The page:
L.Y. It seems hopeless, but we’ll make another effort to turn the conversation just a little way from cinema. You spoke of production organization; would you describe yourself as a methodic man?

N.N. Method and I have a very warm relationship. I believe that I’m extremely methodical. Every evening, for example, I take some very important decisions and sketch out actions for the next few hours. The most vital decisions are taken after crises, most frequently neurotic crises and secondly those arising from colic of the kidneys. But as soon as these pass and the time comes to apply the programs and the plans, then my methodical side kicks into gear and with a wise and resolute way leads me to the conclusion that it’s all bullshit and that it would be vastly better to sink into a catatonic stupor, known in our house as ‘Dad-is-just-pondering-his-next-film’. You can tell from that glassy eye focused at the ceiling, the trademark of my fixations and of my not being there anymore.

L.Y. Don’t you go to the movies?

N.N. No, because every time I went, I argued with the viewers who talked, and the others chewed. I was annoyed by the bad sound or bad projection and by intermissions and, on top of that, I get cold. It’d be ideal to construct my own projection room, but that’s too expensive and so I’m forced to watch them on video, and I do watch many. Ten to fifteen a week.

L.Y. You say that you get into altercations in movie theatres. At work and in your personal life, do you clash with others?

N.N. All the time and always face to face. Especially during the shoots.

L.Y. A rumor has it that you’re very harsh when you work.

N.N. It’s not just a rumor and since I’m fully aware of my situation when I work, I make sure that I warn everybody, starting with my family and finishing with my crew. I’m especially hard on my actors because months before shooting begins, we start working very closely together. We work on the script, we re-write entire scenes or adapt other ones, we analyze them, we rehearse in the prospective filming locations and the trickiest we record on video, correct them and shoot them again until we reach a result we’re all happy with. Then everyone together finds the costumes and checks out their suitability to the scenes. Then, we intervene in the décor and, when possible, we enrich it with elements that’ll help the actors play their parts. At the same time, we research all the sources that’ll provide information and insight about our story and its interpretation across the range of cinematic expression. This process, and I don’t make any distinction between leading or third rank supporting roles, can take up to six months. Therefore, when after all that, during shooting, an actor turns to me with a panicked expression of “how am I supposed to act this now”, I fall into a deep depression that lasts three days and then I abandon him to his own devices. Naturally, the editing of the movie adapts to his deficiencies so long as it doesn’t derail either me or the film from its mapped-out path. After all that, the rumor comes out claiming that I’m harsh. In the end, my relations with the actors (for they’re the ones who accuse me of being difficult) are complicated and fascinating. Sometimes I look for, or even create, artificial strife just to free them from my influence, at other times, I might just lead the way and correct their course with a friendly pat on the back. Things aren’t at all easy with them and it hasn’t happened only once that on the eve of the first day of shooting, I’ve got rid of a leading actor and handed his role over to a supporting actor. They are insecure individuals and they need a lot of tenderness and continual approval, facets which I often, and whenever the role demanded it, took advantage of. Anyhow, I’ve always shown my respect and always given them the time and the film that they demanded and, somewhere along the line, I feel great since I know that at least five of the protagonists of my films, unknowns and unfamiliar with cinema when we’d first got together, now belong to the ascending forces of our cinema and are much in demand.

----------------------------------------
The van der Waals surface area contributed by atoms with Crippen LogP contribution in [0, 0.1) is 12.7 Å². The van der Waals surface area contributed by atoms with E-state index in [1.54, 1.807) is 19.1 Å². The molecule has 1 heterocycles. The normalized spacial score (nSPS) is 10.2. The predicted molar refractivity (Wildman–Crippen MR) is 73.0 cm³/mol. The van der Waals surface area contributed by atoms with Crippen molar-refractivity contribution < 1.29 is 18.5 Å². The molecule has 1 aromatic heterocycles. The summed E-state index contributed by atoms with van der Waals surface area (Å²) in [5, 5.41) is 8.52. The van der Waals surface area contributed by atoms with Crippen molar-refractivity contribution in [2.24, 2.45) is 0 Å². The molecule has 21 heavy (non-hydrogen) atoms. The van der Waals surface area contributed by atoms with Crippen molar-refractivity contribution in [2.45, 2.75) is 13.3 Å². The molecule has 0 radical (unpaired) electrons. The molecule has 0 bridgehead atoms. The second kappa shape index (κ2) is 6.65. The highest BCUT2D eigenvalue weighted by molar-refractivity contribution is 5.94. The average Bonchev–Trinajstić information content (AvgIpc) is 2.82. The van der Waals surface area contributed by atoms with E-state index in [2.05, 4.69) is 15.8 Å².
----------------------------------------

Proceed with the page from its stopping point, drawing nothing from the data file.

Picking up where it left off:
There’ll come a time, however, when they’ll have to sit and really work out how much they owe to their talent and how much to my rumored ‘hardness’.

L.Y. How would you describe your films in one word – if that’s at all possible?

N.N. Good claustrophobic movies.

L.Y. And how would you describe the relationships between the heroes?

N.N. I’d say that they’re not straightforward, they’re unexpected at times, quite tender, only that they’re afraid to admit it, and definitely attractive behind their defensive ambiguity. These are relationships that I’ve come across in life or I’ve tried to create. Never, neither they nor I, have experienced calm and regular relationships, at least with women and, having been lucky enough to find myself with some pretty powerful characters, I can state that I’ve been put through the wringer fiercely but also beneficially.

L.Y. But why do you refer to the past? Aren’t you still too young to be summing up accounts?